I once asked my mom, “Why is it that so many of the models in Malaysian advertisements are white or Eurasian?” “It’s the colonial mindset,” she replied. That’s her go-to response every time I point out how white people are “pedestalized” in Malaysia. Indeed, when I was traveling through Penang, I was struck by how many monuments — such as the Queen Victoria monument — were left as homages to the British. This, despite the fact that during the Japanese attack on the island of Penang, the British authorities issued evacuation orders that stated: “European women and children only.”
“It’s the colonial mindset.”
My Chinese grandparents were born in Malaysia during British colonial rule; my parents, a few years after independence. The legacy of colonialism still remains, particularly in Malaysia’s race relations, from the divisive frictions between the Malays, Chinese and Indians, to the “colonial mindset”.
White supremacy was the undeniable ethos — and one of the most enduring legacies — of British rule. Yet the more I’ve dug into the research on British colonialism and the Malayan communist party, the more I’ve realized that white supremacy was an indirect effect of colonialism. Its primary purpose was frankly materialistic: profit-making.
Starting in the 1800s, Southeast Asia was effectively “carved up” by European powers for over a century: The Dutch had Indonesia; the French had Cambodia, Laos and Vietnam; the Spanish and then Americans had the Philippines; and the British had Hong Kong, Singapore, and Malaysia.
Starting in the 1800s, Southeast Asia was effectively “carved up” by European powers for over a century.
Singapore and the island of Penang were a few of Britain’s crown jewels, given their central location for shipping and trade between East Asia. The fertile lands of Malaya proved to be excellent for growing rubber trees, and its rivers were discovered to hold incredible deposits of tin. Through an effective combination of diplomatic dealings, backed by military might, Britain slowly encroached upon all of Malaysia, taking over economic planning, execution, and eventually political and legal rule.
Malaysia was critically important to Britain’s economy, especially after World War II. In 1944, the Bretton Woods system of monetary management was established, pegging all international currencies to the U.S. dollar. (This, by the way, led to a 30 percent devaluation of the sterling pound as it was over-inflated, even after two world wars, due to Britain’s imperial pride in its currency.) Thus, it became critical that Britain have American dollars in its reserves — and Malaya (the original name of peninsula Malaysia) was its biggest earner of dollars, far outpacing the value of British domestic exports to the U.S.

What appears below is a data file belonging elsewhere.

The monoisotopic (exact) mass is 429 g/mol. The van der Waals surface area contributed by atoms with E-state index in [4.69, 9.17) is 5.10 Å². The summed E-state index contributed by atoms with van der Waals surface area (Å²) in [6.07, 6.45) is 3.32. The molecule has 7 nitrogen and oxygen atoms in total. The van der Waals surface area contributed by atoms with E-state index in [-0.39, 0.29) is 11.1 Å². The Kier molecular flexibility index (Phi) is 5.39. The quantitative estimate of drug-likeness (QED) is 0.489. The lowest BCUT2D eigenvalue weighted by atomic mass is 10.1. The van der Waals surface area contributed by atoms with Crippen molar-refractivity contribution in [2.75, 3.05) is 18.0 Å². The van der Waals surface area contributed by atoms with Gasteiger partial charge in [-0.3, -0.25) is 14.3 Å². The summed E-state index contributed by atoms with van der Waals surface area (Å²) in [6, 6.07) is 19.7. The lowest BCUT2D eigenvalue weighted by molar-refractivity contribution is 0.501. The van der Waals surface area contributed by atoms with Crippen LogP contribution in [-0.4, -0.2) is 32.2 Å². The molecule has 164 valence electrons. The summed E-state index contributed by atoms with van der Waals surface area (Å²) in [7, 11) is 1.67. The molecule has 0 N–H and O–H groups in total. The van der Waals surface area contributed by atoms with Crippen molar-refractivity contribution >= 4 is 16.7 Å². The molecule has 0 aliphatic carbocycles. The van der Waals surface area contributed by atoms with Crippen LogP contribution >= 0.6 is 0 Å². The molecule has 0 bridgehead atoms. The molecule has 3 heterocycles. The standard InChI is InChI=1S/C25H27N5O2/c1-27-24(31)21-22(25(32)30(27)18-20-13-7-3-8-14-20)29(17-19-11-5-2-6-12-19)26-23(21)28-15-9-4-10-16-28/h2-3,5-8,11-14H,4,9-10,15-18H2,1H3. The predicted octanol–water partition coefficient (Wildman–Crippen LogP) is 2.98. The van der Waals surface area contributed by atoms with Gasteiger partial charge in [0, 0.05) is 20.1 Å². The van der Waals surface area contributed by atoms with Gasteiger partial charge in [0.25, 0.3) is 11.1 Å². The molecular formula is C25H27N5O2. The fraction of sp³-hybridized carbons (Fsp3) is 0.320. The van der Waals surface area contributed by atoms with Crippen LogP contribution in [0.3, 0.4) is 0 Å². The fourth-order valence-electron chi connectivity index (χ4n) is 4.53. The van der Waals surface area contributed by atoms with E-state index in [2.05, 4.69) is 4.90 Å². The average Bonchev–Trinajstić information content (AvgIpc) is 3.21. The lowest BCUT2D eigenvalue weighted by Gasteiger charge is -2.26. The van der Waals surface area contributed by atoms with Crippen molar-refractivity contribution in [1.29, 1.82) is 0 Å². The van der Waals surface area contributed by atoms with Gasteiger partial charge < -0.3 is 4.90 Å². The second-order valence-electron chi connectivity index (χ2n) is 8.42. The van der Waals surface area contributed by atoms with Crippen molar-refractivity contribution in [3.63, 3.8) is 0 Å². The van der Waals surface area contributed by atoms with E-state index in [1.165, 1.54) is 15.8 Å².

A British lord told Parliament that Malayan businesses “have largely supported the standard of living of the people of this country and the sterling area ever since the war ended. What should we do without Malaya, and its earnings in tin and rubber, I do not know.” The demand for Malaya’s tin and rubber came primarily from the U.S., with the rise of the automobile industry and the need for rubber tires. The Korean War led to a spike in American demand for tin and rubber. And those who profited the most from Malaya’s fertile lands were British: 70 percent of rubber estates in Malaysia were owned by the British at the time — with the laborers being predominantly Chinese and Indian.
“What should we do without Malaya, and its earnings in tin and rubber, I do not know.”
While many of the Chinese laborers migrated to Malaysia to fill labor shortages in tin mines and rubber plantations, many of the Indian laborers were “imported” by the British who were ruling over India at the time.
“Our elders had watched as the British had rounded up indentured Indian labour originally brought in to work the rubber plantations,” wrote Chin Peng, the leader of the Malayan communist movement, in his autobiography. “Now unemployed and sleeping on the five-footways, the Indians, of no further use to their white masters, were promptly loaded onto freighters as deck cargo and deported back to their homeland. Things had to change.”
The communist ideologies of Karl Marx and Vladimir Lenin came to Malaya specifically through China, taking hold in the Chinese Malaysians first. But communism was also spreading like wildfire throughout Southeast and South Asia. Marx’s story of the “capitalists” versus the “proletariat” was easily transposed to the “Europeans” versus “us”. It was the white people who owned the land and the factories. They barely lifted a finger while the Chinese Malaysians worked their lands for a fixed sum. And it was the white people who profited in ever-increasing amounts.
It is not a coincidence that the “Malayan Emergency”, a war between the British and the Malayan communists, officially began with the killing of three British planters who oversaw rubber plantations. Nor is it a coincidence that communists in Southeast Asia were hugely involved with industry-wide and even nationwide labor strikes and walkouts against the colonial capitalists.
For the next decade and more, the Malayan communists targeted economic “hotspots” (or, to use Marxist terms, critical means of production) and destroyed tin mining engines, slashed rubber trees, and burned down factories in order to disrupt the economy. This sparked great concern among the British government officials, which is why, despite its devastation after World War II, Britain chose to expend $500 million a year for about seven years during the Malayan Emergency. Their imperial pride, their capital investments, and the British economy as a whole were at stake. The only reason it was called an “emergency”, and not a war, was for reasons of profit. British companies in Malaysia could not file insurance claims if the damages they suffered were due to war.